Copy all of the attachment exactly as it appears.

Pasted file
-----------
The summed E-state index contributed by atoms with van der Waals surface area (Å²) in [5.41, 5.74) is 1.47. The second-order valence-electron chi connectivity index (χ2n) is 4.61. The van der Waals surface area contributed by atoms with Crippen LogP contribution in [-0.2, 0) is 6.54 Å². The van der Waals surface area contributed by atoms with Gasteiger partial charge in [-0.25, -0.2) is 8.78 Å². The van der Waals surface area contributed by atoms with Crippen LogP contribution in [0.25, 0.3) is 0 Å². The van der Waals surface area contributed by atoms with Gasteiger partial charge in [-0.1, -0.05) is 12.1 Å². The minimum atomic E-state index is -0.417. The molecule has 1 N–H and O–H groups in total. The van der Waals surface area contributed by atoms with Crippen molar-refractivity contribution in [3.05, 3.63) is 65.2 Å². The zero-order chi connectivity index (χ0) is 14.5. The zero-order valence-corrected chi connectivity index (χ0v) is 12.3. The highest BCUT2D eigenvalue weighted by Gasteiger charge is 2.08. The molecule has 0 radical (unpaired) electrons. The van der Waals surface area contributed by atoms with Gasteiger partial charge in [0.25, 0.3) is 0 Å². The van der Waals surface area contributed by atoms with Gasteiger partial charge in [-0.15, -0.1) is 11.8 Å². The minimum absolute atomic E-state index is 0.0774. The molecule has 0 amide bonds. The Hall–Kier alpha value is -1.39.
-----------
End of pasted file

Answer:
The summed E-state index contributed by atoms with van der Waals surface area (Å²) in [5.41, 5.74) is 1.47. The second-order valence-electron chi connectivity index (χ2n) is 4.61. The van der Waals surface area contributed by atoms with Crippen LogP contribution in [-0.2, 0) is 6.54 Å². The van der Waals surface area contributed by atoms with Gasteiger partial charge in [-0.25, -0.2) is 8.78 Å². The van der Waals surface area contributed by atoms with Crippen LogP contribution in [0.25, 0.3) is 0 Å². The van der Waals surface area contributed by atoms with Gasteiger partial charge in [-0.1, -0.05) is 12.1 Å². The minimum atomic E-state index is -0.417. The molecule has 1 N–H and O–H groups in total. The van der Waals surface area contributed by atoms with Crippen molar-refractivity contribution in [3.05, 3.63) is 65.2 Å². The zero-order chi connectivity index (χ0) is 14.5. The zero-order valence-corrected chi connectivity index (χ0v) is 12.3. The highest BCUT2D eigenvalue weighted by Gasteiger charge is 2.08. The molecule has 0 radical (unpaired) electrons. The van der Waals surface area contributed by atoms with Gasteiger partial charge in [0.25, 0.3) is 0 Å². The van der Waals surface area contributed by atoms with Gasteiger partial charge in [-0.15, -0.1) is 11.8 Å². The minimum absolute atomic E-state index is 0.0774. The molecule has 0 amide bonds. The Hall–Kier alpha value is -1.39.